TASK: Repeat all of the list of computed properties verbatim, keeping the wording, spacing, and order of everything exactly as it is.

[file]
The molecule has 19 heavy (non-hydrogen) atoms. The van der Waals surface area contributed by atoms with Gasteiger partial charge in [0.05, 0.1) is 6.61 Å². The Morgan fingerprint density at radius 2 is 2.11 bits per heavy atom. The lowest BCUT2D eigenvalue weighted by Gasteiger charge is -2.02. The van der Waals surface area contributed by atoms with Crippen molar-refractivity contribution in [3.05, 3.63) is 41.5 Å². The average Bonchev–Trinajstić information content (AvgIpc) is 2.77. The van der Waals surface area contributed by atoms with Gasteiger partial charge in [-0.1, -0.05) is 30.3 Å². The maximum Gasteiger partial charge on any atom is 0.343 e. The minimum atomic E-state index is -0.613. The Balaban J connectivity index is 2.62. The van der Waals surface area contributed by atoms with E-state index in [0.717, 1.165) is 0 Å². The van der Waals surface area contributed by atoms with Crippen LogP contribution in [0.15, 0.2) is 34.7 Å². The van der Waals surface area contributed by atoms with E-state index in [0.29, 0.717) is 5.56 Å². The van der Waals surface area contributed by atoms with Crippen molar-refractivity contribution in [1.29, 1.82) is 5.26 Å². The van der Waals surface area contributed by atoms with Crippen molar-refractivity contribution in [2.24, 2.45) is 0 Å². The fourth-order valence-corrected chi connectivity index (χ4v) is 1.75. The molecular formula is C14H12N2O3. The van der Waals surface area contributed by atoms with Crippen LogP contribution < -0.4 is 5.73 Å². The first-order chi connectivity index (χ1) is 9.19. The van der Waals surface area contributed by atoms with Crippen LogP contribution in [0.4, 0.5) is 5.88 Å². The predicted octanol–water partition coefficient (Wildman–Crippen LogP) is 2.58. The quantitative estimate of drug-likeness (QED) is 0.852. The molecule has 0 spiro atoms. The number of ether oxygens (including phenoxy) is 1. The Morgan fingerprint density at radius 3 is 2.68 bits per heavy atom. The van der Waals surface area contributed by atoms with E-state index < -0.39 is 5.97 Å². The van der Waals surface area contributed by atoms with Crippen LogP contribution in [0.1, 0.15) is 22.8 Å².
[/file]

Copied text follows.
The molecule has 19 heavy (non-hydrogen) atoms. The van der Waals surface area contributed by atoms with Gasteiger partial charge in [0.05, 0.1) is 6.61 Å². The Morgan fingerprint density at radius 2 is 2.11 bits per heavy atom. The lowest BCUT2D eigenvalue weighted by Gasteiger charge is -2.02. The van der Waals surface area contributed by atoms with Crippen molar-refractivity contribution in [3.05, 3.63) is 41.5 Å². The average Bonchev–Trinajstić information content (AvgIpc) is 2.77. The van der Waals surface area contributed by atoms with Gasteiger partial charge in [-0.1, -0.05) is 30.3 Å². The maximum Gasteiger partial charge on any atom is 0.343 e. The minimum atomic E-state index is -0.613. The Balaban J connectivity index is 2.62. The van der Waals surface area contributed by atoms with E-state index in [0.717, 1.165) is 0 Å². The van der Waals surface area contributed by atoms with Crippen LogP contribution in [0.15, 0.2) is 34.7 Å². The van der Waals surface area contributed by atoms with E-state index in [0.29, 0.717) is 5.56 Å². The van der Waals surface area contributed by atoms with Crippen molar-refractivity contribution in [1.29, 1.82) is 5.26 Å². The van der Waals surface area contributed by atoms with Crippen molar-refractivity contribution in [2.24, 2.45) is 0 Å². The fourth-order valence-corrected chi connectivity index (χ4v) is 1.75. The molecular formula is C14H12N2O3. The van der Waals surface area contributed by atoms with Crippen LogP contribution < -0.4 is 5.73 Å². The first-order chi connectivity index (χ1) is 9.19. The van der Waals surface area contributed by atoms with Crippen LogP contribution in [0.4, 0.5) is 5.88 Å². The predicted octanol–water partition coefficient (Wildman–Crippen LogP) is 2.58. The quantitative estimate of drug-likeness (QED) is 0.852. The molecule has 0 spiro atoms. The number of ether oxygens (including phenoxy) is 1. The Morgan fingerprint density at radius 3 is 2.68 bits per heavy atom. The van der Waals surface area contributed by atoms with E-state index < -0.39 is 5.97 Å². The van der Waals surface area contributed by atoms with Crippen LogP contribution in [0.1, 0.15) is 22.8 Å².